The town’s most famous export must be Kendal Mint Cake. Joseph Wiper came up with the original recipe for the Everest conquering energy bars, and by the time the company was sold to rival mint cake makers Romneys, there were a number of local firms producing their own brands. Kendal’s manufacturing industries all but vanished after the demise of the canal in the 1940’s, with the first few miles of the canal from Kendal onwards being filled in and turned into building land, footpaths and cycle ways.
Today the town is home to a thriving retail sector, with no less than five shopping arcades; K Village, the Westmorland Shopping Centre, Blackhall Yard Shopping arcade, the Elephant Yard and Wainwright’s Yard. The Town Centre has recently mostly been pedestrianised and offers a safe connection point for all these shopping areas.
Kendal is home to a multitude of historically exciting buildings, including the parish church on the river side in Kirkland, a number of houses and office buildings designed and built by renowned local architects, the 14th century Castle Dairy, Kendal Castle and Castle Howe, Abbot Hall Museum, Kendal Museum, a host of churches and chapels and rows of houses built from the 1600’s right through to the present day.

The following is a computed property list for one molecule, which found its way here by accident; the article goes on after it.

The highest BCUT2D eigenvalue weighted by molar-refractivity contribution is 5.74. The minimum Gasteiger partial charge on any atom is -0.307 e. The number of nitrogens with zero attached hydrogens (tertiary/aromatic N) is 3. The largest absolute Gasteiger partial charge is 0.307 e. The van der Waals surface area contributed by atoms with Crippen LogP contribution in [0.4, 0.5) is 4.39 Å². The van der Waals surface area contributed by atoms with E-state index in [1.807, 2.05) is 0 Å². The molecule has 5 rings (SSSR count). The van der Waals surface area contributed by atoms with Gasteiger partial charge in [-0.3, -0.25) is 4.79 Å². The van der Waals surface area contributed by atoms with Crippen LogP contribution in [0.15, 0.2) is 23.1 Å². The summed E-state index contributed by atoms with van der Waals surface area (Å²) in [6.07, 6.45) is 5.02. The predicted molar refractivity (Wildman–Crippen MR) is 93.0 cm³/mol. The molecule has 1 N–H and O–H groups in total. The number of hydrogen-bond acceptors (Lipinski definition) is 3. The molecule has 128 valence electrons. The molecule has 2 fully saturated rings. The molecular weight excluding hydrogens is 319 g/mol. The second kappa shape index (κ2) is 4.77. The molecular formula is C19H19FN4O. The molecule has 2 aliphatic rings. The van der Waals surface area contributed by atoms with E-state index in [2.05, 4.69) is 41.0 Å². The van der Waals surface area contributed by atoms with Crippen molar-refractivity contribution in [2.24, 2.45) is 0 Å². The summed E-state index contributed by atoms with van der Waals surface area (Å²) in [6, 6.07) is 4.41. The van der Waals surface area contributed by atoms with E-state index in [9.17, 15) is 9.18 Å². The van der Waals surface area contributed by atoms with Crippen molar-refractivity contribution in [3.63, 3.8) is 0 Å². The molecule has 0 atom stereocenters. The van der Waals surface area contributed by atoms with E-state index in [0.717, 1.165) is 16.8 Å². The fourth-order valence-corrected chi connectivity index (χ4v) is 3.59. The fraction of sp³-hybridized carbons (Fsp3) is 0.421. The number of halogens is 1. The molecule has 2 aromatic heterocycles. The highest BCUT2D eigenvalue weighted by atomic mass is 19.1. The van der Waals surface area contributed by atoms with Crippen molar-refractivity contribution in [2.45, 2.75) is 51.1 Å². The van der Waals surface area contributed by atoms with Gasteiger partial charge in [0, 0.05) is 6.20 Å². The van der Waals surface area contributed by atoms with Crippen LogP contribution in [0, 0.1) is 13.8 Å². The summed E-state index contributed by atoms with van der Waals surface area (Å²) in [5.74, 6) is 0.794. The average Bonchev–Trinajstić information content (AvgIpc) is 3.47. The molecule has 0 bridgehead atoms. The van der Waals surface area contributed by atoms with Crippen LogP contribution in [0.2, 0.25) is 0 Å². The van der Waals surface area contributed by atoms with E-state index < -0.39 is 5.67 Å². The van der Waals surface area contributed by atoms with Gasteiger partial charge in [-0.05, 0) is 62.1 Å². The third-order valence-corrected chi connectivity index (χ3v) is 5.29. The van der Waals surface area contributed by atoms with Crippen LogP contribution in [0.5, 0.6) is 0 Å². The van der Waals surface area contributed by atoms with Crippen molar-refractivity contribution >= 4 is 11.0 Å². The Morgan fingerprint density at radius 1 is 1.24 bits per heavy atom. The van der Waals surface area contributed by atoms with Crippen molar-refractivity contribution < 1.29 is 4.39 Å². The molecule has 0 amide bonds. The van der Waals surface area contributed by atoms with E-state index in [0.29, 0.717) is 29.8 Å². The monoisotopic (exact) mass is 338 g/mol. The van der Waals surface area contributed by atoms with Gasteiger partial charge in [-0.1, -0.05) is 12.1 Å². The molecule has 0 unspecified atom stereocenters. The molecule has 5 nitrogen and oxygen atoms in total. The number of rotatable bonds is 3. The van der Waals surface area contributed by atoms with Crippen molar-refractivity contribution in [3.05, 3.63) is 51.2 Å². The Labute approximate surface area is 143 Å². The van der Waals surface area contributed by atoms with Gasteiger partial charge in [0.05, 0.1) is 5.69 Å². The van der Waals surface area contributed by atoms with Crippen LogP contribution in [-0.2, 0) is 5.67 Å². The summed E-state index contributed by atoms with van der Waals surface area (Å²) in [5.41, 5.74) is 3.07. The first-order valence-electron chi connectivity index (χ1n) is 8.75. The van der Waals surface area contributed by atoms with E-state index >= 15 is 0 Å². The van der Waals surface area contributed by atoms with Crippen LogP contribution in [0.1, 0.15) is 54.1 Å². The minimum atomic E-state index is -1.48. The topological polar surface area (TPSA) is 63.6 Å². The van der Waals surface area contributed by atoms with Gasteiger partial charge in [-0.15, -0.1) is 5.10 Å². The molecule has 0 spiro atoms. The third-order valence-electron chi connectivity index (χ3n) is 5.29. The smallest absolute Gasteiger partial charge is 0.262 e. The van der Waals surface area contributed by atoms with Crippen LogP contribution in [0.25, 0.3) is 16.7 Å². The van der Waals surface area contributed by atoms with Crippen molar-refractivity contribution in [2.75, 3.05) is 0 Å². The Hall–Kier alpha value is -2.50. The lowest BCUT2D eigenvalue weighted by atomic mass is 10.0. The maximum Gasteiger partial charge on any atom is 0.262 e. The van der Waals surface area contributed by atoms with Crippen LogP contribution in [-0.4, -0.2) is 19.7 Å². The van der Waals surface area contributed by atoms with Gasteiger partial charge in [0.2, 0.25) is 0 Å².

In fact the radio broadcaster, historian and famous son of Kendal, David Starkey, once stated that Kendal could have been like York, if only they hadn’t knocked down so many of the historical buildings. Such was the zealous attitude of the town’s councils towards moving with the times, that, at various times in the last hundred years, great swathes of Kendal’s architectural gems have been demolished to make way for roads and housing developments.
From the Romans, who left us with the camp at Watercrook on the banks of the river Kent, to the Normans who left us with not one but two castles and a church that is only a few feet narrower than the mighty York Minster, to the Elizabethans and the Victorians, who left us with a wealth of architecture that can only usually be found in larger towns and cities, Kendal is a North Western gem that deserves a visit.